Individuals who live with AIDS victims but are not their sexual partners do not become infected with the AIDS virus even after months of close personal contact, according to a study published in today's New England Journal of Medicine.
The study offers strong reassurance that acquired immune deficiency syndrome is not transmitted by casual contact, suggesting that fears about transmission of AIDS in schools, workplaces and other public places are unfounded.
"The kind of contact that went on in the household setting of our patients was much more than casual," said Dr. Gerald H. Friedland, associate professor of medicine at Albert Einstein College of Medicine in New York and principal author of the study. He said that if infection did not occur in this setting, "then the likelihood of it occurring in workplace and school settings and other public places is really so remote . . . that people are not at any increased risk."
An editorial by Dr. Merle A. Sande of San Francisco General Hospital in the same issue of the journal applauded the study, calling it "a powerful argument with which to counter the public's fear of casual contagion . . . ." Friedland and his coworkers monitored 101 individuals living in the same household with a victim of AIDS or AIDS-related complex, a milder manifestation of infection with the HTLV3 virus that causes the disease.
The group under study -- 68 children and 33 adults -- lived with infected persons for an average of 22 months, sharing household items and in many cases assisting them with bathing, dressing and eating.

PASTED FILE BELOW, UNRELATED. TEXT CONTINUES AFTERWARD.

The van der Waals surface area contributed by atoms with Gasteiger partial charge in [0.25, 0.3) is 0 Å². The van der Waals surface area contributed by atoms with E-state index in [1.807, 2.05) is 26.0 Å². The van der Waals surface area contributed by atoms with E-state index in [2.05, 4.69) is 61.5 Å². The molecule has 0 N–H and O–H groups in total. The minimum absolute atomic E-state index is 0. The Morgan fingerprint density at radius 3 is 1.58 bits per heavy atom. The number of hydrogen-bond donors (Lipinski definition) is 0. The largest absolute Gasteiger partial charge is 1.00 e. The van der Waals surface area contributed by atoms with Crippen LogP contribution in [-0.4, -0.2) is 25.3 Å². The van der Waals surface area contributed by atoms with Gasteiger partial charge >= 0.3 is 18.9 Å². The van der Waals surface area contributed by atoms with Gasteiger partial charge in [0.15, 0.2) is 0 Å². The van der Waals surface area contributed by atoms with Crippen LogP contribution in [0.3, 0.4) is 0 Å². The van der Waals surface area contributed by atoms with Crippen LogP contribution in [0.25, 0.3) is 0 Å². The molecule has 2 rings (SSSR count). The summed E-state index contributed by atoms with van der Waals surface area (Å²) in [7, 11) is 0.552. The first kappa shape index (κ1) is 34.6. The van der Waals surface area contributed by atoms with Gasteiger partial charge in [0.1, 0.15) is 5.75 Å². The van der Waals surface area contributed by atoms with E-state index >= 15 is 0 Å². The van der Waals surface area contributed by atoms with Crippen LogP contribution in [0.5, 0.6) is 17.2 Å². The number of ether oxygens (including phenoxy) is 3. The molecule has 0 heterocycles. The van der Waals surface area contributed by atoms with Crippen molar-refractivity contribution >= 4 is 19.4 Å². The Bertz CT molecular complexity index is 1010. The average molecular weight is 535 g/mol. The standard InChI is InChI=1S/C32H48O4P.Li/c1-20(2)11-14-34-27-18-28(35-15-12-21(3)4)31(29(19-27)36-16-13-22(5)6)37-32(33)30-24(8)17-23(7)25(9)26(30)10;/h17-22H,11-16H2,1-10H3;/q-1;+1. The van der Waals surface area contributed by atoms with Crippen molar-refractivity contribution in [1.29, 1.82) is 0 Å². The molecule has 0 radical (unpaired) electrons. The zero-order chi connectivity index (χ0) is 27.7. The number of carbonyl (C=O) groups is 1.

Only one of the 101 household members -- a 5-year-old girl -- developed positive blood tests indicating infection with the AIDS virus. She was the daughter of a woman with AIDS, and there was evidence that she had been infected by her mother at birth, one way the disease is transmitted.
Extensive blood tests and examinations were conducted, and none of the other 100 household members became ill or showed any sign of infection with the virus. The researchers said the finding was particularly impressive because the families of these AIDS patients, 72 percent of whom were drug addicts, were poor and lived in crowded conditions where transmission through personal contact would be expected to be highest.
Although AIDS symptoms may not appear until years after an individual becomes infected with the HTLV3 virus, studies show that a positive blood test, indicating antibodies to the virus, develops within about four months of infection. The researchers therefore concluded enough time elapsed during the study to pick up all potential cases of infection in the households.
In his editorial, Sande said that the failure of the AIDS virus to spread within households may be explained by its apparent rarity in saliva of infected individuals. A study of saliva samples from 83 infected persons isolated the HTLV3 virus in only one.
Yesterday, President Reagan announced that he has ordered the surgeon general to prepare a major federal report on AIDS. "We are going to continue to develop and test vaccines, and we're going to focus also on prevention," the president told employes of the Department of Health and Human Services. Officials said the report should be ready within two to three months.